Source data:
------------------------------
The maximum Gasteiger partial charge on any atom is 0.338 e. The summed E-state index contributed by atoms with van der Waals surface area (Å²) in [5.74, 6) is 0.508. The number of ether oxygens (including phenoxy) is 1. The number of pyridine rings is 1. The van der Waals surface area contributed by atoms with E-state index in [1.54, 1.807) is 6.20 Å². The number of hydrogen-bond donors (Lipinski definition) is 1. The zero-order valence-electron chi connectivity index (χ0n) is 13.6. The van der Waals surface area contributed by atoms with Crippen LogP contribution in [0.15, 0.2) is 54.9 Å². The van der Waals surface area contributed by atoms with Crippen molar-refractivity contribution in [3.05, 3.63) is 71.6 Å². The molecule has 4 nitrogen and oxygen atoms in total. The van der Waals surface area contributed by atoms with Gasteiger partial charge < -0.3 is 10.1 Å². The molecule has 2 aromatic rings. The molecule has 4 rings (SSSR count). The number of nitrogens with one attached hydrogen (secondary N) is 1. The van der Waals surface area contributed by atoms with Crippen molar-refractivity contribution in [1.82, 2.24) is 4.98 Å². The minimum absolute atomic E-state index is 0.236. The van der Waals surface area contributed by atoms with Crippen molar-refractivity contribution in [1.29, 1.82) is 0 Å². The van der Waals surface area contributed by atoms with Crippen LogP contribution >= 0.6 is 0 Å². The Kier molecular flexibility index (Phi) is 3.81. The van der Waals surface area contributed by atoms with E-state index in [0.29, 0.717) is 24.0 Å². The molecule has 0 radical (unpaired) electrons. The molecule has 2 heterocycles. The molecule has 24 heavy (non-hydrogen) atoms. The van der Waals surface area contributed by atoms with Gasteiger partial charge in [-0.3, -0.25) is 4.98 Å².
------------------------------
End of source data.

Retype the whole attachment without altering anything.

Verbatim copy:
The maximum Gasteiger partial charge on any atom is 0.338 e. The summed E-state index contributed by atoms with van der Waals surface area (Å²) in [5.74, 6) is 0.508. The number of ether oxygens (including phenoxy) is 1. The number of pyridine rings is 1. The van der Waals surface area contributed by atoms with E-state index in [1.54, 1.807) is 6.20 Å². The number of hydrogen-bond donors (Lipinski definition) is 1. The zero-order valence-electron chi connectivity index (χ0n) is 13.6. The van der Waals surface area contributed by atoms with Crippen LogP contribution in [0.15, 0.2) is 54.9 Å². The van der Waals surface area contributed by atoms with Crippen molar-refractivity contribution in [3.05, 3.63) is 71.6 Å². The molecule has 4 nitrogen and oxygen atoms in total. The van der Waals surface area contributed by atoms with Gasteiger partial charge < -0.3 is 10.1 Å². The molecule has 2 aromatic rings. The molecule has 4 rings (SSSR count). The number of nitrogens with one attached hydrogen (secondary N) is 1. The van der Waals surface area contributed by atoms with Crippen molar-refractivity contribution in [1.82, 2.24) is 4.98 Å². The minimum absolute atomic E-state index is 0.236. The van der Waals surface area contributed by atoms with Crippen molar-refractivity contribution in [1.29, 1.82) is 0 Å². The van der Waals surface area contributed by atoms with Crippen LogP contribution >= 0.6 is 0 Å². The Kier molecular flexibility index (Phi) is 3.81. The van der Waals surface area contributed by atoms with E-state index in [0.29, 0.717) is 24.0 Å². The molecule has 0 radical (unpaired) electrons. The molecule has 2 heterocycles. The molecule has 24 heavy (non-hydrogen) atoms. The van der Waals surface area contributed by atoms with Gasteiger partial charge in [-0.3, -0.25) is 4.98 Å².